When you click the button, in comes a
rush of satisfaction. You’ve gained
newfound free space, of course, but more
importantly, an unwanted piece of your
digital footprint is gone, without a trail of
breadcrumbs to so much as suggest at its
previous existence. Nothing nebulous. It’s
clear cut. Gone, and gone forever.
But what happens when it isn’t so
Digital forensics and security expert
Jonathan Zdziarski published research
findings this week on his blog
that suggest the more than 1 billion active
users of WhatsApp might not actually be
deleting their data when they tap the
“clear all chats” button.
While encryption and privacy has been a
major selling point for the popular
messaging app, Zdziarski’s findings show
the latest version of the app “leaves
forensic trace of your chats, even after
you’ve deleted, cleared, or archived them
… even if you ‘Clear All Chats.’ In fact, the
only way to get rid of them appears to be
to delete the app entirely,” he writes.
Zdziarski made it clear that while the
service itself deletes the record and
doesn’t appear to be intentionally keeping
user chat data on its servers, “the record
itself is not being purged or erased from
the database, leaving a forensic artifact
that can be recovered and reconstructed
back into its original form.”
So, what does it all mean for users? First,
there’s no need to panic, Zdziarski says —
it’s more important for people using
WhatsApp to be aware of their digital
footprint. He doesn’t suggest the app has
some internal vulnerability making it
easier for hackers to hijack your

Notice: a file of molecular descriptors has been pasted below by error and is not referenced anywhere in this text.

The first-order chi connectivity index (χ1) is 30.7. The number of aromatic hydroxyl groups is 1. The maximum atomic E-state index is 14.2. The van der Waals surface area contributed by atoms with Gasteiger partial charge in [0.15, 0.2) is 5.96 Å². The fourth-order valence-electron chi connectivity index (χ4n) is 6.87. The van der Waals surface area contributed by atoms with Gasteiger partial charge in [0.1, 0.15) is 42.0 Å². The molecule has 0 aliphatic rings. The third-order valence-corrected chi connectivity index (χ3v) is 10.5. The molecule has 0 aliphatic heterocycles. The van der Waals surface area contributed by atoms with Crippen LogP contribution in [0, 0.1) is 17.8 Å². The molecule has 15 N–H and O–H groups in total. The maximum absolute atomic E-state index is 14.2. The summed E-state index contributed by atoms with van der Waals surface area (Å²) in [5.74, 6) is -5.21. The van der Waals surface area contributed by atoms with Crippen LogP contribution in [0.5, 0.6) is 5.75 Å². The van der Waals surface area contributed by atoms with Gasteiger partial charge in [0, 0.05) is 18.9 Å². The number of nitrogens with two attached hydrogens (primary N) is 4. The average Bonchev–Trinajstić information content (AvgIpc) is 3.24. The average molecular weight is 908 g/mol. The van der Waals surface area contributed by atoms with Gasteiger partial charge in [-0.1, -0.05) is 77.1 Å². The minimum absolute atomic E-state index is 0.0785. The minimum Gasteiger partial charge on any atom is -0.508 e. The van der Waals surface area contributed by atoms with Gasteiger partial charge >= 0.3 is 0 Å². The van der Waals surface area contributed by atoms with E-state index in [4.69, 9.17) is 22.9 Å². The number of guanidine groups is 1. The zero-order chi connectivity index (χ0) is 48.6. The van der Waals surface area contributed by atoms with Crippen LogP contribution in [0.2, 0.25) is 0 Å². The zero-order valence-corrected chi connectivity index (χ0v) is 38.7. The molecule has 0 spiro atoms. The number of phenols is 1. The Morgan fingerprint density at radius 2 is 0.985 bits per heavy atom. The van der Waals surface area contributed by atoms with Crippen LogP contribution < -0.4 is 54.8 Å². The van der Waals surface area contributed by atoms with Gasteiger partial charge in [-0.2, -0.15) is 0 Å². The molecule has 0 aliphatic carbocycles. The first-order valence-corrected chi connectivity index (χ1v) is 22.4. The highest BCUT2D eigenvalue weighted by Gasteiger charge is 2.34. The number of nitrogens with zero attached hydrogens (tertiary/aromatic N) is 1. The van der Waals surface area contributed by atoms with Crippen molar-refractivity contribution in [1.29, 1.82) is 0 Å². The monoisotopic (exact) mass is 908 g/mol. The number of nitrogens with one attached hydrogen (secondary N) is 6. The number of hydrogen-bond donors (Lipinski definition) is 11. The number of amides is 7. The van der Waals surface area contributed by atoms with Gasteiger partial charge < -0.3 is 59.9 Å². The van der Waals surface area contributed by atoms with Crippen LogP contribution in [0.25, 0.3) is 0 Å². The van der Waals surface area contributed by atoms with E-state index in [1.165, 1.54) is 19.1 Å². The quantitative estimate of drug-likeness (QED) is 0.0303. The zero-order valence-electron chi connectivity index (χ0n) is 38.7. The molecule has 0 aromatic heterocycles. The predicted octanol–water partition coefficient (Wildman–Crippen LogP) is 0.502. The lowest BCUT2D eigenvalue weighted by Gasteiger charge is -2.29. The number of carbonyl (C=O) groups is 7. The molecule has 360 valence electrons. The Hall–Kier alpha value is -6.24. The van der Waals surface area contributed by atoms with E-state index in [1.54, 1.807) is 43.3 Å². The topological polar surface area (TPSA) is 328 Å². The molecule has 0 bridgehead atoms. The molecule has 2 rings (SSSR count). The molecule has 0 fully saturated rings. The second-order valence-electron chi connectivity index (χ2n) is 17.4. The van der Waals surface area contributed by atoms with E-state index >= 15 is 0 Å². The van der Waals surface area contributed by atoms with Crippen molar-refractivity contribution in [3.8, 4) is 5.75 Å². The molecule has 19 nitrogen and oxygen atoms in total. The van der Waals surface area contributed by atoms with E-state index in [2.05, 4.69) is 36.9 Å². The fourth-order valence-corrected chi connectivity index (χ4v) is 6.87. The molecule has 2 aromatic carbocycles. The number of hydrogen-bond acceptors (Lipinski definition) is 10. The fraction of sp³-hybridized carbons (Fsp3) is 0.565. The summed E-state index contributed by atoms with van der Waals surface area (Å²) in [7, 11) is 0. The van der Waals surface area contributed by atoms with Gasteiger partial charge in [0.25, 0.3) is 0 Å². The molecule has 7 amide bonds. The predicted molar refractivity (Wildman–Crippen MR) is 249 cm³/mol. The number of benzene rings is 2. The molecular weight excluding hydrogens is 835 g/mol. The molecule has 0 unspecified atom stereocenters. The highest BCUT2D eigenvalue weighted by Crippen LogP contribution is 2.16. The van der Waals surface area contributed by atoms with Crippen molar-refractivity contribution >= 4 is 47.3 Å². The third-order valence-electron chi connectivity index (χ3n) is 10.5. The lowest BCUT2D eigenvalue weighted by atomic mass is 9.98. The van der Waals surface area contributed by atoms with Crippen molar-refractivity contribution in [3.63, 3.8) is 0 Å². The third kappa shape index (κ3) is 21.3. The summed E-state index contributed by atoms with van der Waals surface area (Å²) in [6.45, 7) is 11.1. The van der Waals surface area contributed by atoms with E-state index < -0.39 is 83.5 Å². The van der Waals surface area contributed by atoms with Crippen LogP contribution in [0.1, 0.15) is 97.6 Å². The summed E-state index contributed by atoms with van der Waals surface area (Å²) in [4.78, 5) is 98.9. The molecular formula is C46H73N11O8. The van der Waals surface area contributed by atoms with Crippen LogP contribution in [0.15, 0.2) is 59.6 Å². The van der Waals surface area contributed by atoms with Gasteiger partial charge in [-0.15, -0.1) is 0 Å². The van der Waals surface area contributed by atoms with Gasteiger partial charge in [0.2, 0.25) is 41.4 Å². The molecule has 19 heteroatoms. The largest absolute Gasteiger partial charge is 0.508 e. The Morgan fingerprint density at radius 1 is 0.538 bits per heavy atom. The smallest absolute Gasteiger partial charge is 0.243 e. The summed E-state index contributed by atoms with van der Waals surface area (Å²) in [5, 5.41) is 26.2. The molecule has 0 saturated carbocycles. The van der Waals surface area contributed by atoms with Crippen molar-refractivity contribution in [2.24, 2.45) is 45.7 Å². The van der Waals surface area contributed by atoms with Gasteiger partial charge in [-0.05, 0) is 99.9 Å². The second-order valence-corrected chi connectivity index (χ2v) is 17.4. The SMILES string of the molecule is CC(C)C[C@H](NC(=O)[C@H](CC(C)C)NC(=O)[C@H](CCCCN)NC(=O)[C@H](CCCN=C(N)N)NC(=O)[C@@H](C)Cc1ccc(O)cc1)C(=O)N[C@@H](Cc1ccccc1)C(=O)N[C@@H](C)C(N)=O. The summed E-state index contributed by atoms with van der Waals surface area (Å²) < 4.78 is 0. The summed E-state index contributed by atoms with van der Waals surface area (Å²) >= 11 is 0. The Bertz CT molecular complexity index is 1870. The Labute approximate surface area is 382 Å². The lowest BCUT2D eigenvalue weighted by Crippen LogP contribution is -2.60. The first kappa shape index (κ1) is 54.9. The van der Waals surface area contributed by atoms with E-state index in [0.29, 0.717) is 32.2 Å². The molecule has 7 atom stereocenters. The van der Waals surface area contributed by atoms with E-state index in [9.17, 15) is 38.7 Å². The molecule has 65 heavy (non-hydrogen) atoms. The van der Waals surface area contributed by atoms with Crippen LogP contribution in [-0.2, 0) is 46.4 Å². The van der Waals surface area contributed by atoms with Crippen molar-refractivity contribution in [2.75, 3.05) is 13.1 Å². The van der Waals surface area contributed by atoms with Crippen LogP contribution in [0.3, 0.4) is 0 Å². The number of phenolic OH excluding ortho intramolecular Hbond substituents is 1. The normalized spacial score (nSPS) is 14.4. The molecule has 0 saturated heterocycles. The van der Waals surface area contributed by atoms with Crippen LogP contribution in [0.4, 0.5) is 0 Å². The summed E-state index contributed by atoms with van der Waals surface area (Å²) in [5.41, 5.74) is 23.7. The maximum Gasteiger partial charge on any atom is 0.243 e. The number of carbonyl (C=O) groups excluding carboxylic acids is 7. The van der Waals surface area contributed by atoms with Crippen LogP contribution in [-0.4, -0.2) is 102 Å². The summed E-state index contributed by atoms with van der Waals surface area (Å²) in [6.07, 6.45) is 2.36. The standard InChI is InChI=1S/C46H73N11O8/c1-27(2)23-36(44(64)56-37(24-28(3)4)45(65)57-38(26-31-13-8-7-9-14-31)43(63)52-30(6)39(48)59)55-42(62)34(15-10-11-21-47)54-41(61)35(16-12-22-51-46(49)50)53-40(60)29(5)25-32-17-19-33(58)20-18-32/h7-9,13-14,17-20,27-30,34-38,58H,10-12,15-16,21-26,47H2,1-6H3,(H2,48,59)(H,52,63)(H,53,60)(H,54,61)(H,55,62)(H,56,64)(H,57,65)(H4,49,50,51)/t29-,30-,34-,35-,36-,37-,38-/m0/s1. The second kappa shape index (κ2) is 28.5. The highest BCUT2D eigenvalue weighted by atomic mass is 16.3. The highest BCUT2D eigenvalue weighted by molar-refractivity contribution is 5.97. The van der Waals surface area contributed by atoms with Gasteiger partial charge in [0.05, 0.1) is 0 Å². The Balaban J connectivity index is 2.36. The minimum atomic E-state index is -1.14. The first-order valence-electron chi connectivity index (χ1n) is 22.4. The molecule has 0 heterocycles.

However, it does mean that after issuing
a warrant with Apple, law enforcement
could potentially obtain your deleted chat
It also means people with physical access
to your device could create a backup with
the encrypted data, and people with
physical access to your computer could
“copy this data from an existing,
unencrypted backup, or potentially
decrypt it using password breaking tools,
or recover the password from your
While WhatsApp has not yet responded to
a request for comment, Zdziarski further
outlined in the original post how the
company could mitigate the issue in
future versions of the app.
“Software authors should be sensitive to
forensic trace in their coding. The design
choices they make when developing a
secure messaging app has critical
implications for journalists, political
dissenters, those in countries that don’t
respect free speech, and many others,”
he writes. “A poor design choice could
quite realistically result in innocent people
— sometimes people crucial to liberty —
being imprisoned.”